Ensuring the effective use of evidence-based practices in real-world clinical settings can be challenging. We believe that nurses play a key role in the implementation of such practices, especially practices aimed at preventing healthcare-associated infection. Catheter-related urinary tract infection} the most frequent healthcare-associated infection in the United States} is a costly and potentially lethal condition. The state of Michigan is initiating an ambitious patient safety project to ameliorate the burden of disease associated with indwelling catheterization. The overarching objective of this research is to identify and develop strategies to optimize the implementation of key practices in the field of patient safety and healthcare-associated infection prevention. This study has three aims: 1) To describe the adoption and implementation of a Catheter-Associated Urinary Tract Infection Prevention Bundle (Bladder Bundle) as part of a Michigan state-wide patient safety initiative and assess patient outcomes such as catheter utilization and infection rates;2) To identify and compare the barriers to and facilitators of implementing the Bladder Bundle across a diverse group of hospitals;and 3) To develop and evaluate strategies to facilitate implementation of the Bladder Bundle and assess patient outcomes including catheter utilization, discontinuation, re-insertion, and infection rates. This investigation includes the collection and analysis of both quantitative and qualitative data. We have assembled an interdisciplinary team that has already worked successfully together on a prior study to conduct this timely and innovative patient safety project. For the first aim we will use survey methods to describe the diffusion, adoption, and implementation of the Bladder Bundle and key patient outcomes. For the second aim we will use primarily qualitative methods, consisting of both phone interviews and site visits. This approach will allow us to examine in greater depth complex organizational factors that serve as either facilitators or barriers to implementing the Bladder Bundle. We will also develop implementation strategies and tools that will then be evaluated in collaboration with three hospitals that are in the process of implementing the Bladder Bundle. For the third aim we propose to collect qualitative data before, during, and after the implementation of the intervention in order to conduct a formative evaluation, including an evaluation of implementation process, attainment, and sustainability. We will also collect quantitative data on patient outcomes such as catheter use, discontinuation, and infection rates.

Public Health Relevance

Catheter-related urinary tract infection is a common, costly, and potentially lethal condition. The purpose of this research is to develop methods to help prevent catheter-related urinary tract infection. Our study will also provide insight on how to prevent other healthcare-associated infections, thereby creating a safer healthcare system.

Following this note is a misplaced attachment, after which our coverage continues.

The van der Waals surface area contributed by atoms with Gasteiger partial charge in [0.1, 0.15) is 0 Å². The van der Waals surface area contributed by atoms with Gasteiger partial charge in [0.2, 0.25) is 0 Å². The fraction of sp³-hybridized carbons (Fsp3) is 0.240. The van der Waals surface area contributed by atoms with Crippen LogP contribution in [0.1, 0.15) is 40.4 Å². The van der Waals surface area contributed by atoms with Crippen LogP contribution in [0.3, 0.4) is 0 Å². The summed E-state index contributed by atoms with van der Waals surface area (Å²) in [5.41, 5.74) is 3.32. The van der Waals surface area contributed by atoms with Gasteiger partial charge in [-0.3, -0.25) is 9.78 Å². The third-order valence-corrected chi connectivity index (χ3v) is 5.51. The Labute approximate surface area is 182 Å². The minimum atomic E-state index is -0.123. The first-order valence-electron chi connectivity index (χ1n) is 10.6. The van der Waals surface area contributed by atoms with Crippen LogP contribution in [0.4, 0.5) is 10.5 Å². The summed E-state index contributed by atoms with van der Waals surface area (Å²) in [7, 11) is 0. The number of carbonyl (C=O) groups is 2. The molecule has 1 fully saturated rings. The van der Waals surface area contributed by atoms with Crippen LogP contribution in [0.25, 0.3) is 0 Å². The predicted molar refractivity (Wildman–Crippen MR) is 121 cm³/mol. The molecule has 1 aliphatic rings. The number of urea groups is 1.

Agency
National Institute of Health (NIH)
Institute
National Institute of Nursing Research (NINR)
Type
Research Project (R01)
Project #
5R01NR010700-04
Application #
8102981
Study Section
Special Emphasis Panel (ZRG1-HOP-X (50))
Program Officer
Matocha, Martha F
Project Start
2008-08-25
Project End
2013-04-30
Budget Start
2011-05-01
Budget End
2013-04-30
Support Year
4
Fiscal Year
2011
Total Cost
$414,787
Indirect Cost
Name
University of Michigan Ann Arbor
Department
Internal Medicine/Medicine
Type
Schools of Medicine
DUNS #
073133571
City
Ann Arbor
State
MI
Country
United States
Zip Code
48109
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Saint, Sanjay; Gaies, Elissa; Fowler, Karen E et al. (2014) Introducing a catheter-associated urinary tract infection (CAUTI) prevention guide to patient safety (GPS). Am J Infect Control 42:548-50
Harrod, Molly; Manojlovich, Milisa; Kowalski, Christine P et al. (2014) Unique factors rural Veterans' Affairs hospitals face when implementing health care-associated infection prevention initiatives. J Rural Health 30:17-26
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Saint, Sanjay; Greene, M Todd; Olmsted, Russell N et al. (2013) Perceived strength of evidence supporting practices to prevent health care-associated infection: results from a national survey of infection prevention personnel. Am J Infect Control 41:100-6
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Fakih, Mohamad G; Watson, Sam R; Greene, M Todd et al. (2012) Reducing inappropriate urinary catheter use: a statewide effort. Arch Intern Med 172:255-60
Meddings, Jennifer A; Reichert, Heidi; Rogers, Mary A M et al. (2012) Effect of nonpayment for hospital-acquired, catheter-associated urinary tract infection: a statewide analysis. Ann Intern Med 157:305-12

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